Unusual landmarks on a stretch of coastline punctuated by craggy coves caught my eyes as I stood near the windswept peak. True enough, nothing can encompass nature’s prowess. I’m in Claveria, an unassuming municipality composed of 41 barangays in the province of Cagayan. Despite its pleasing mosaic of jungle-clad mountains, vast pastoral lands, immaculate waterfalls and beautiful beaches, Claveria rarely sees tourists.
Incessant waves keep pounding the rock monuments in Taggat Lagoon.“Legend has it that a well-off family who got rich through fishing became greedy. One day a poor old man approached the father to beg for fish as he was very hungry. The father declined which angered the old man who warned him, “You’ll regret this!” explained the driver of the tricycle I chartered to tour me around this sedate town. Came evening, an old woman knocked at their door to plead for food, the wife pushed her away. The old woman then warned her of an ill-omen. Later on, the couple found out their son was missing and the next day by the sea they found him turned into a stone”, he continued.
It is believed that on their way home while blaming one another for the horrible incident, the waves caught their feet and they too were turned into stones. Today, the two rock formations in Taggat Lagoon are known as Apo Lakay-lakay (Old Man) and Apo Baket (Old Woman) while their son Ubing-ubing sits a across the bay on the other cove known as Sentinela Beach.
Taggat Lagoon is overflowing with docked fishing boats. It also serves as the port for boats bound for the remote islands of Calayan and Fuga. Early in the morning, the cove is already lively as villagers await fishermen to unload their catch. Tons of gigantic tunas as well as small curacha are the common catch here. I watch in awe as children cliff jump and swim in the tidal pools with emerald green seawater while some villagers trawl or spearfish in the sheltered sea.
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On the eastern side of Claveria, the edge of the sea cliff plummets into the churning Sentinela Beach while the stentorian swells and the wind continue to shape the rock formations nearby. And just like in Taggat Lagoon, the glassy water in the tidal pool beckons guests to take a refreshing dip. Unlike the former though, this is a quieter cove, devoid of karaoke, boats and visitors.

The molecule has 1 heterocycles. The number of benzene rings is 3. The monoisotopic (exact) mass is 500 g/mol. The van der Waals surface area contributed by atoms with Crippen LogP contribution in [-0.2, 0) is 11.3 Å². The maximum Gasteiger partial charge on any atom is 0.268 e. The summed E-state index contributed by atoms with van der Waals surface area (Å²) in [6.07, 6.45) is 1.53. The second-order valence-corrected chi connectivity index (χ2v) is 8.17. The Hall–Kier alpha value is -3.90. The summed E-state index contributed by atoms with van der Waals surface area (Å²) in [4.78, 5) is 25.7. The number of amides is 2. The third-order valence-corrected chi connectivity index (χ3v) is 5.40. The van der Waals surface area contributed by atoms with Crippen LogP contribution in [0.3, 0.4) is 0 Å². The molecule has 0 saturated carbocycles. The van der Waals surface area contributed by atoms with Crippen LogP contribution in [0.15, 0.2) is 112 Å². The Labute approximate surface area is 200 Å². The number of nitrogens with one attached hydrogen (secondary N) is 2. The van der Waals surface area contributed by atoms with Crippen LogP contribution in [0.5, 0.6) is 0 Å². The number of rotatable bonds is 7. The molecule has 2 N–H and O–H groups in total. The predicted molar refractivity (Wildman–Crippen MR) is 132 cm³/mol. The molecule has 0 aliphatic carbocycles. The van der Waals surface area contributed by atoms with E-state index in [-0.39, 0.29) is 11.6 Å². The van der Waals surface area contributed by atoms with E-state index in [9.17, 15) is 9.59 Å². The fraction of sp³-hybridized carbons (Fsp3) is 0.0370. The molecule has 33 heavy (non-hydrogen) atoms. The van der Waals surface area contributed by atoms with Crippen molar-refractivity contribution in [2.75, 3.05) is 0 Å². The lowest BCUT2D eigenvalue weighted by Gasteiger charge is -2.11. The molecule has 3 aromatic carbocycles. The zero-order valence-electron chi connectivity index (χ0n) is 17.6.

A few make-shift nipa shacks fringe the shores. I took a stroll towards the other side of the cove and discovered another gorgeous beach. The powdery white sand here looks like a desolate tract where the constant prevailing wind imposed a regular dune pattern. Shrubberies cover the nearby mound where white-collared kingfishers reside.
While making my way back from the deserted beach, I chanced upon a couple of villagers making fishing lures for tuna. Initially I thought they owned the land but one of them explained their miserable situation, “We were driven away from our houses in Aparri because of black sand mining.” Unfortunately black sand mining in Cagayan Valley has dominated the news in recent years, these companies are said to be either owned or run by Chinese and Taiwanese nationals. “Fortunately, we found temporary homes here in Claveria”, he added.
As I watch the day end at Claveria Beach, a public shore with a long stretch of powdery cream sand lapped by turquoise water, I silently yearn that this side of Cagayan will be spared from these dire activities. May the government officials here refuse to let foreign companies strip off the town’s natural wealth. Because as stunning as the juxtaposition of the tangerine and the pinkish sky at twilight, Claveria is just too beautiful to be ignored and destroyed.
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